Duron Harmon and Mohamed Sanu to face off as Rutgers guest coaches

Bobby Deren, Editor
Scarlet Nation

Saturday’s spring game at Rutgers will have a different twist to it as former Scarlet Knights Mohamed Sanu and Duron Harmon will serve as guest head coaches for the intrasquad scrimmage.

Harmon played safety at Rutgers for four seasons from 2009-12 and went on to become a 3rd round draft pick of the New England Patriots in the 2013 NFL Draft.

Sanu played wide receiver for three seasons at Rutgers from 2009-2011 and was a 3rd round pick of the Cincinnati Bengals in the 2012 NFL Draft.

“I’m just excited to get up there and compete against Mo coaching-wise. We’re going to bring a lot of energy to it and have a lot of fun,” Harmon said via teleconference this afternoon. “…I’m happy to see Mo and I’m pretty sure Mo is happy to see me. Be around the guys and bring pride and energy and have a great time. It’s going to be a great day.”

The pair also squared off in February when the Harmon’s Patriots defeated Sanu’s Falcons squad in Super Bowl LI.

“To me, it’s just me and Duron,” Sanu said on the same conference call. “I don’t see it as Patriots/Falcons. I’ve known Duron for 8-10 years now. It’s just me and Duron, being there with my brother.”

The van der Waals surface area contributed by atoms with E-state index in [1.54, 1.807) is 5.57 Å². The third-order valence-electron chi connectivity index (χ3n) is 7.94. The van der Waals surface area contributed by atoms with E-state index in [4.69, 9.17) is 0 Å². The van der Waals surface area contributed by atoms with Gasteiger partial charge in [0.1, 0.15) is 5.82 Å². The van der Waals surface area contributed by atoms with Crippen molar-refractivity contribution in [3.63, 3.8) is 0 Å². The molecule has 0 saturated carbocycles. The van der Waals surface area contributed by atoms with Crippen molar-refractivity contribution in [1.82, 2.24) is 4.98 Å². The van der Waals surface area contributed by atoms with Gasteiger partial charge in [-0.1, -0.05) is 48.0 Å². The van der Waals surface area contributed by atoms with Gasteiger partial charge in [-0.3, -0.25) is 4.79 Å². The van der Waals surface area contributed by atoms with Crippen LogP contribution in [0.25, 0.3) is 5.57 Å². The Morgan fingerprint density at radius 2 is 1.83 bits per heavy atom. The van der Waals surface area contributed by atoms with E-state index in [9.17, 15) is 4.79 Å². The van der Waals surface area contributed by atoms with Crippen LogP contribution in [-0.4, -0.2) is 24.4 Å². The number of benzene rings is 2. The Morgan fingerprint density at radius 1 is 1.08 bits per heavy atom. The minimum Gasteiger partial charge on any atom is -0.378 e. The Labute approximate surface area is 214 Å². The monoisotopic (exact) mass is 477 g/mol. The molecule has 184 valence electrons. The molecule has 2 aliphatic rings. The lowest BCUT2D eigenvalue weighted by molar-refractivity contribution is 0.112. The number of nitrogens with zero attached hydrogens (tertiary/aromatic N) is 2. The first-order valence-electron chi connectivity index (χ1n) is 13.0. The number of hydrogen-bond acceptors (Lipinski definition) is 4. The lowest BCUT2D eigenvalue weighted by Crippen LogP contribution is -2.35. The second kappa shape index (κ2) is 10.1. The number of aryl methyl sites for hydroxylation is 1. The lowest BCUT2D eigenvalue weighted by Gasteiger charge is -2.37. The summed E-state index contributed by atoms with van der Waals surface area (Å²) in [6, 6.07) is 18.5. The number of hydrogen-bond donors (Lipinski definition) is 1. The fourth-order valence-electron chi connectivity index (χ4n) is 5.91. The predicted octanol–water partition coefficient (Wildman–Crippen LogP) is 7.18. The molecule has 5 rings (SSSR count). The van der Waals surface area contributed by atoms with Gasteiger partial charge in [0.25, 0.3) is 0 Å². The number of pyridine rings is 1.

Sanu will also take advantage to coach up some of the current RU wide receivers and he mentioned how he and Harmon could influence some younger players.

“We had a goal in mind that we wanted to be the best in the country and make it to the NFL and play in the type of game we played in two months ago,” Sanu said. “It is a lot of work that goes into it and I don’t think these guys really understand it. When they see someone who is in the process of doing that now or who has done that, I think it goes a long way. I am just as excited to spend some time with those guys.”

Both Harmon and Sanu have been proud representatives of Rutgers University and each recently signed very lucrative second contracts.

However, when the final whistle blows on Saturday, it will be back to being friends after two halves of football as adversaries.

“He was there when my son was born so that is a lifelong friendship that is never going to leave us,” Harmon said.

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